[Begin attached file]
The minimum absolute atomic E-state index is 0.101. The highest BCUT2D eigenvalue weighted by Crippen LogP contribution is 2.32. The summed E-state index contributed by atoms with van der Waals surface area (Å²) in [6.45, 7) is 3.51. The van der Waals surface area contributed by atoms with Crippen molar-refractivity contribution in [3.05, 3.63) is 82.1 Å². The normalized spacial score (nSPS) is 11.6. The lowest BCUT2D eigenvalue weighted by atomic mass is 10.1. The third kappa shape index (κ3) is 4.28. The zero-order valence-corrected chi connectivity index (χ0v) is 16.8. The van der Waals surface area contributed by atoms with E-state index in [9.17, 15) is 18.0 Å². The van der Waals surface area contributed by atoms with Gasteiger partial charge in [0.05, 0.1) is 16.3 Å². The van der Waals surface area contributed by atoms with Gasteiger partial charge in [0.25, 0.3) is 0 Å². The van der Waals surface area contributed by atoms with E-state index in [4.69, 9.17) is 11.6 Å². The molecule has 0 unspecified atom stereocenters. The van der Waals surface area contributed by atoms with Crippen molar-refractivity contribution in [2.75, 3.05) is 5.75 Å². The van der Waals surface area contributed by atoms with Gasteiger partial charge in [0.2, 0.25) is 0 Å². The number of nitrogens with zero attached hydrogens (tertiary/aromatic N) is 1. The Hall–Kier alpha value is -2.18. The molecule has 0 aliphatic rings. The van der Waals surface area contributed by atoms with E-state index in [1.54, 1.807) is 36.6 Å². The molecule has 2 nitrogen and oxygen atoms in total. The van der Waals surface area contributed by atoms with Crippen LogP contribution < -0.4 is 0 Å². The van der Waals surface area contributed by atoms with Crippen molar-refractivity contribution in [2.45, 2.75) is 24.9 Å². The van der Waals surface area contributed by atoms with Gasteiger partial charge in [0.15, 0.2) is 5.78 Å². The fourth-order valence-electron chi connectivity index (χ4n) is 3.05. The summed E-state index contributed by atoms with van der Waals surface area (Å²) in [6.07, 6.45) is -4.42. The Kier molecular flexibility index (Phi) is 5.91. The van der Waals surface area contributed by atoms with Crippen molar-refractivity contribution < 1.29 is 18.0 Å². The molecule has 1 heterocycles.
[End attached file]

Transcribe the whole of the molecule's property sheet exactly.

The minimum absolute atomic E-state index is 0.101. The highest BCUT2D eigenvalue weighted by Crippen LogP contribution is 2.32. The summed E-state index contributed by atoms with van der Waals surface area (Å²) in [6.45, 7) is 3.51. The van der Waals surface area contributed by atoms with Crippen molar-refractivity contribution in [3.05, 3.63) is 82.1 Å². The normalized spacial score (nSPS) is 11.6. The lowest BCUT2D eigenvalue weighted by atomic mass is 10.1. The third kappa shape index (κ3) is 4.28. The zero-order valence-corrected chi connectivity index (χ0v) is 16.8. The van der Waals surface area contributed by atoms with E-state index in [9.17, 15) is 18.0 Å². The van der Waals surface area contributed by atoms with Gasteiger partial charge in [0.05, 0.1) is 16.3 Å². The van der Waals surface area contributed by atoms with Gasteiger partial charge in [0.25, 0.3) is 0 Å². The van der Waals surface area contributed by atoms with E-state index in [4.69, 9.17) is 11.6 Å². The molecule has 0 unspecified atom stereocenters. The van der Waals surface area contributed by atoms with Crippen molar-refractivity contribution in [2.75, 3.05) is 5.75 Å². The van der Waals surface area contributed by atoms with Gasteiger partial charge in [0.2, 0.25) is 0 Å². The number of nitrogens with zero attached hydrogens (tertiary/aromatic N) is 1. The Hall–Kier alpha value is -2.18. The molecule has 0 aliphatic rings. The van der Waals surface area contributed by atoms with E-state index in [1.54, 1.807) is 36.6 Å². The molecule has 2 nitrogen and oxygen atoms in total. The van der Waals surface area contributed by atoms with Crippen LogP contribution < -0.4 is 0 Å². The van der Waals surface area contributed by atoms with Crippen molar-refractivity contribution in [2.45, 2.75) is 24.9 Å². The van der Waals surface area contributed by atoms with Gasteiger partial charge in [0.15, 0.2) is 5.78 Å². The fourth-order valence-electron chi connectivity index (χ4n) is 3.05. The summed E-state index contributed by atoms with van der Waals surface area (Å²) in [6.07, 6.45) is -4.42. The Kier molecular flexibility index (Phi) is 5.91. The van der Waals surface area contributed by atoms with Crippen molar-refractivity contribution < 1.29 is 18.0 Å². The molecule has 1 heterocycles.